Clover Lanes, according to court documents, received a purchase offer Feb. 12 from Grossman, acting as an agent of “an entity formed or to be formed.” That entity turned out to be Delta Sonic. Clover, in accordance with the right-to-first-refusal agreement, sent a letter to the specified Pittsford address by certified mail.
The Danieles, however, were at their Florida condominium. They received a notice from the local post office on Feb. 25 that it was holding a piece of certified mail which they picked up the following day. Clover, according to the decision, was immediately contacted by email of the Danieles’ intent to exercise their right of first refusal, which was followed up with a certified letter on Feb. 27.
Clover maintains the notification from the Danieles was not received within the required 10-day time frame.
The Danieles filed suit on Feb. 27. Justice Rosenbaum allowed Delta Sonic to intervene as an interested party, even though the Danieles argued the dispute was between them and Clover Lanes; that Delta Sonic was not a party to the original 1994 agreement.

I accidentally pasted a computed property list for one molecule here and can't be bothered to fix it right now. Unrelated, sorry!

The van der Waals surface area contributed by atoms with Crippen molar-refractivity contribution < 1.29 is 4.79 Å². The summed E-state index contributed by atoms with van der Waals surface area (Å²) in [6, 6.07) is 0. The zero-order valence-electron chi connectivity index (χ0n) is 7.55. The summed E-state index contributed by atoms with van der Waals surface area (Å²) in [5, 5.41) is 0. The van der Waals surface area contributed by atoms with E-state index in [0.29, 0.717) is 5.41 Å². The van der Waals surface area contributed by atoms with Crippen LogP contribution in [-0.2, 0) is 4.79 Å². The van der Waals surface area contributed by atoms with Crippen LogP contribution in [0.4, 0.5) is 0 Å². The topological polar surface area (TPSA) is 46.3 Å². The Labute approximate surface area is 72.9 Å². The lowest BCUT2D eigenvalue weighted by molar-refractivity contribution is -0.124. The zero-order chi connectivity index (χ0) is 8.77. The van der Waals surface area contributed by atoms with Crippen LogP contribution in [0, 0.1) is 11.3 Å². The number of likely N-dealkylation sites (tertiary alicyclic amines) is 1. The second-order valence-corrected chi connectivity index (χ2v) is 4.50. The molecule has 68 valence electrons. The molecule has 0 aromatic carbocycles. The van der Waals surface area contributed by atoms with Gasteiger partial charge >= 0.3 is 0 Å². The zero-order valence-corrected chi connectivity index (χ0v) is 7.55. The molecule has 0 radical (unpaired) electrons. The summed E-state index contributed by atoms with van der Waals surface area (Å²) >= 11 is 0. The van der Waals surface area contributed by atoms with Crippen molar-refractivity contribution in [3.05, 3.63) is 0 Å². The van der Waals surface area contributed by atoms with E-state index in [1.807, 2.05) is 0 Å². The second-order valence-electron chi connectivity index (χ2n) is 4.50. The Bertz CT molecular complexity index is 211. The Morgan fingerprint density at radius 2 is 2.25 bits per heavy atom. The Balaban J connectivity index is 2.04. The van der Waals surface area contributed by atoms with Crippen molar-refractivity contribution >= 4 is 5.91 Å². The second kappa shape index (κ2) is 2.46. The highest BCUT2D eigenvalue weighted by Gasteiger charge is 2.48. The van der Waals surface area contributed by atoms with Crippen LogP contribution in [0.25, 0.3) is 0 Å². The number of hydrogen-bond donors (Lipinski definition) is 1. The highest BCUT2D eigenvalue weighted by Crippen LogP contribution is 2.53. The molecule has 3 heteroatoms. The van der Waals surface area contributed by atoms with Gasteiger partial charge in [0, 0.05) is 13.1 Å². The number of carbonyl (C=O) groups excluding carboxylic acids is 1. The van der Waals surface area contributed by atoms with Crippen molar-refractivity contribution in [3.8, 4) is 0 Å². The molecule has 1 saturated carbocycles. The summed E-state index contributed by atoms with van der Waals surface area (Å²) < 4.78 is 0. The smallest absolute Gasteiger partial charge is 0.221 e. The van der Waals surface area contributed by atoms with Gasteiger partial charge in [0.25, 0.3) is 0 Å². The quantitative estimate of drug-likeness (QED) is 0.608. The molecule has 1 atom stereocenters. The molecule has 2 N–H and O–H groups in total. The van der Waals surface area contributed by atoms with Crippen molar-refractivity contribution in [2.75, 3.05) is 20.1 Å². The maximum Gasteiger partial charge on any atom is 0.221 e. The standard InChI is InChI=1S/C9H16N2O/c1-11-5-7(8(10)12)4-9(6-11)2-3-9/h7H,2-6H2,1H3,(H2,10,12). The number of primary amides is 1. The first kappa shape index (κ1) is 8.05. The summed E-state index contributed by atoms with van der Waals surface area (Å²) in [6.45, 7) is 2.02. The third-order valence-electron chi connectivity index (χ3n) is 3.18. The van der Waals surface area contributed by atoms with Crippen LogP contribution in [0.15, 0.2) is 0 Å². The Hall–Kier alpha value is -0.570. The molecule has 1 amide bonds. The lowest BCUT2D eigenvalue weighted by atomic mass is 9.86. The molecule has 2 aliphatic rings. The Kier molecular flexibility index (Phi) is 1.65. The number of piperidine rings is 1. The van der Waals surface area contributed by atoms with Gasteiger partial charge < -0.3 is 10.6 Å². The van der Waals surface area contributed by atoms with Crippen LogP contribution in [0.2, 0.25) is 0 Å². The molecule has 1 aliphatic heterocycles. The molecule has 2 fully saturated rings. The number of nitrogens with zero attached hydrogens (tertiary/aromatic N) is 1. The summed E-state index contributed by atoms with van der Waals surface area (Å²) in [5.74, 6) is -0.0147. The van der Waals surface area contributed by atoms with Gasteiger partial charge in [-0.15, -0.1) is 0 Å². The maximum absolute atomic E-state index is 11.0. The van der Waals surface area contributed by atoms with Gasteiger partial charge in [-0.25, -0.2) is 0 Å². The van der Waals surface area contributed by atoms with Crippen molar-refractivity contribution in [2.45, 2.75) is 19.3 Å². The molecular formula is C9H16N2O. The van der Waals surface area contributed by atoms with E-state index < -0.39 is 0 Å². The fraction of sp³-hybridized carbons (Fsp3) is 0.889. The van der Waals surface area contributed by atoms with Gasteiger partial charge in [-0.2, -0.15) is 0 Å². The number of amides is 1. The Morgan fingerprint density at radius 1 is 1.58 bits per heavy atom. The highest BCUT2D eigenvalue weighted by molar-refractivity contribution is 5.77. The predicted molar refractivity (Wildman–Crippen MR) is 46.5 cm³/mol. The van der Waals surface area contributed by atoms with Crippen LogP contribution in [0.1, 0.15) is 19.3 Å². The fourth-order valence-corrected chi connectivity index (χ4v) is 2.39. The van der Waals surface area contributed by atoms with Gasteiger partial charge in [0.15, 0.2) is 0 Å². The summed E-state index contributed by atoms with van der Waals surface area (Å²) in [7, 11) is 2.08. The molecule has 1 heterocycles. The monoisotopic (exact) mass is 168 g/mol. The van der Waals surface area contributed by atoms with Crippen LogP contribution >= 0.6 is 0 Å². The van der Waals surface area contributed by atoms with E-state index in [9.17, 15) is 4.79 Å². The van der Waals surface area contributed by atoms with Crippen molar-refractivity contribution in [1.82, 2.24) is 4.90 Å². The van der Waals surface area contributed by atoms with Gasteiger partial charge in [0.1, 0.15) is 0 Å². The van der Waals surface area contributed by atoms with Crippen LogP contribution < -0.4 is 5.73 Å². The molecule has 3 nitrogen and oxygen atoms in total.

The Danieles and Delta Sonic each sought summary judgment. Clover Lanes did not respond, prompting Justice Rosenbaum to conclude it would not defend the suit so it would also not be defending Delta Sonic’s interest, although Morgenstern did submit an affidavit in support of Delta Sonic’s motion for summary judgment.
Morgenstern and Delta Sonic claimed the 10-day notice provision was triggered on Feb. 13, the day Grossman sent the certified letter to the Danieles at their Pittsford address, as specified in the right-of-refusal agreement. The letter included the requirement, not stated in the 1994 agreement, that a response had to be received “within 10 days from the date of this notice.”
The Danieles countered that Clover Lanes and Delta Sonic misinterpreted the original agreement, contrary to the rules of contract construction. They claimed the contract should be read “as a whole” with each part interpreted in reference to the whole and no portion rendered meaningless.
“Delta Sonic argues that the exercise of the right of first refusal was untimely as it was not done within 10 days of the mailing of the notice,” Justice Rosenbaum wrote in his eight-page decision. “That interpretation would render the requirement of certified mail ineffective. The right of first refusal gives plaintiffs 10 days in which to consider the offer. Limitations on the time or unreasonable expectations of delivery of notice have been held invalid.”
He noted Delta Sonic would have the right of first refusal expire before the Danieles ever received notice of the purchase offer.